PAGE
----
Empower yourself with a magic pencil and write down your perfect work/life situation. Then, prioritize the list into what is an incremental improvement, achievable, and a dream. When I was job searching, I was able to distill my list to two incremental improvements: a supportive work environment and an opportunity for advancement.
3. Discover your value.
Once you realize you want something more, find a way to make a contribution.Become a subject matter expert. Education can help tremendously, but if time and tuition are an issue, the Internet and the library are available to everyone. The number of online classes, seminars, tutorials, wikis, articles, and books you can access is limitless. If you “don’t know what you don’t know,” check online academic course catalogs for topics and resource ideas.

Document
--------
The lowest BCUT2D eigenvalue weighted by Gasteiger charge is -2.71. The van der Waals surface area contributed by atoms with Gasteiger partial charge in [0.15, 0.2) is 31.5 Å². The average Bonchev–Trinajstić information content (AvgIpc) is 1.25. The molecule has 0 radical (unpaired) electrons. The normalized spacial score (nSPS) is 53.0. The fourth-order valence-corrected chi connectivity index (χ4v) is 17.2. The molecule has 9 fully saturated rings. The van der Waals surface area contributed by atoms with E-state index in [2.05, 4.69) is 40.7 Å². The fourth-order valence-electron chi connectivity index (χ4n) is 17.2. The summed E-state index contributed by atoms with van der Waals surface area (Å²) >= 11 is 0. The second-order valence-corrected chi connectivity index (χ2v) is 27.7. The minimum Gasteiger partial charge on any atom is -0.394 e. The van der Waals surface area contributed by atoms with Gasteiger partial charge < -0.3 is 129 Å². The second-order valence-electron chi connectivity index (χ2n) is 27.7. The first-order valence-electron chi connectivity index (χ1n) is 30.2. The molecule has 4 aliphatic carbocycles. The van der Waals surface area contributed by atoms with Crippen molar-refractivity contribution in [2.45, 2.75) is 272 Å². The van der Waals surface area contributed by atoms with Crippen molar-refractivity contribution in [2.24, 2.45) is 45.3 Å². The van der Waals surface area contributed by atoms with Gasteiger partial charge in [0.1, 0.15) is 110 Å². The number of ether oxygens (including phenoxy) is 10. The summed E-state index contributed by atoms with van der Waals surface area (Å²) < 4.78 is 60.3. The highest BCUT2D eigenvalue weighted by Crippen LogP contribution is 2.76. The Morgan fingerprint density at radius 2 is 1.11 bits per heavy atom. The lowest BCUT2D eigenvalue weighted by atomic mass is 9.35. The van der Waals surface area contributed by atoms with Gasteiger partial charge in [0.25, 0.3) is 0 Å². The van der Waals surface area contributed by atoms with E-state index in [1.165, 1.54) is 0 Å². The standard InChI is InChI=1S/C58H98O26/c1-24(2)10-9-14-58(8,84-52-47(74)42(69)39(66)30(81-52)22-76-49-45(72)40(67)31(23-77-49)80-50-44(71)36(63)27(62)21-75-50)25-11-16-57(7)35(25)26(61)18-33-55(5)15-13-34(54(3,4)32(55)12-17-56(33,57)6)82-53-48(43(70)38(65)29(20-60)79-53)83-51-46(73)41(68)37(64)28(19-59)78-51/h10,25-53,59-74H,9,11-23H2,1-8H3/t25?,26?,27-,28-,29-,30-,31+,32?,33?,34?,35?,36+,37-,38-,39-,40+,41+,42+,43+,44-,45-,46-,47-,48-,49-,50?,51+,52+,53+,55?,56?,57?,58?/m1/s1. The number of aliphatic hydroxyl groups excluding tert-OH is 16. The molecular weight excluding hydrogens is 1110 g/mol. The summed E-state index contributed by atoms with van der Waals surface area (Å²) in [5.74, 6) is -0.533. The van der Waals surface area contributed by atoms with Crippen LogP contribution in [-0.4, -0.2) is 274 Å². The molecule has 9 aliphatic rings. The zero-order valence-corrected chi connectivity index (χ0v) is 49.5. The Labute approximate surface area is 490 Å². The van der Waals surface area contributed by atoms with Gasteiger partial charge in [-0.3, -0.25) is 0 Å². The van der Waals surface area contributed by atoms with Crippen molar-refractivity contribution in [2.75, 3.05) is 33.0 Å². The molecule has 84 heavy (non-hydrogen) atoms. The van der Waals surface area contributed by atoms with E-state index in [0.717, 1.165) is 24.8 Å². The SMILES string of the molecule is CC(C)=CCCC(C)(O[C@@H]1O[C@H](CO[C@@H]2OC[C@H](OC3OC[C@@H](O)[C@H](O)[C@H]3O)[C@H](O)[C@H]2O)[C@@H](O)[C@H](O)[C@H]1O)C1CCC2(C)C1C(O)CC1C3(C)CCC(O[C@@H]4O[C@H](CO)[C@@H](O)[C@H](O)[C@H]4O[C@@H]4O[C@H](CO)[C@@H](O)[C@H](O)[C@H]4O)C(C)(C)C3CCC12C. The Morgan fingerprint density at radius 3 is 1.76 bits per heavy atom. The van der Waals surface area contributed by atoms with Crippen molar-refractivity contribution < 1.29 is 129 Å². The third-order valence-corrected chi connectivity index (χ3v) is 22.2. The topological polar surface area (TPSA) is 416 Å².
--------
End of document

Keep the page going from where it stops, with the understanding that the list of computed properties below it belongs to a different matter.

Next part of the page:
4. Explore entrepreneurship.
Resources for starting a new business have never been more plentiful. Kickstarter, Etsy, Shapeways, and other companies are creating opportunities for self-starters everywhere to do almost anything. The Small Business Association is a great resource and many government contracts seek to partner with minority and women-owned companies. Social entrepreneurship and hybrid non-profit/for profit business models are worth investigating. Find a niche and look for the advantages. But, don’t quit your job until your venture’s income can replace your current salary. It means late nights, but it can be worth it.
5. Count your loved ones in.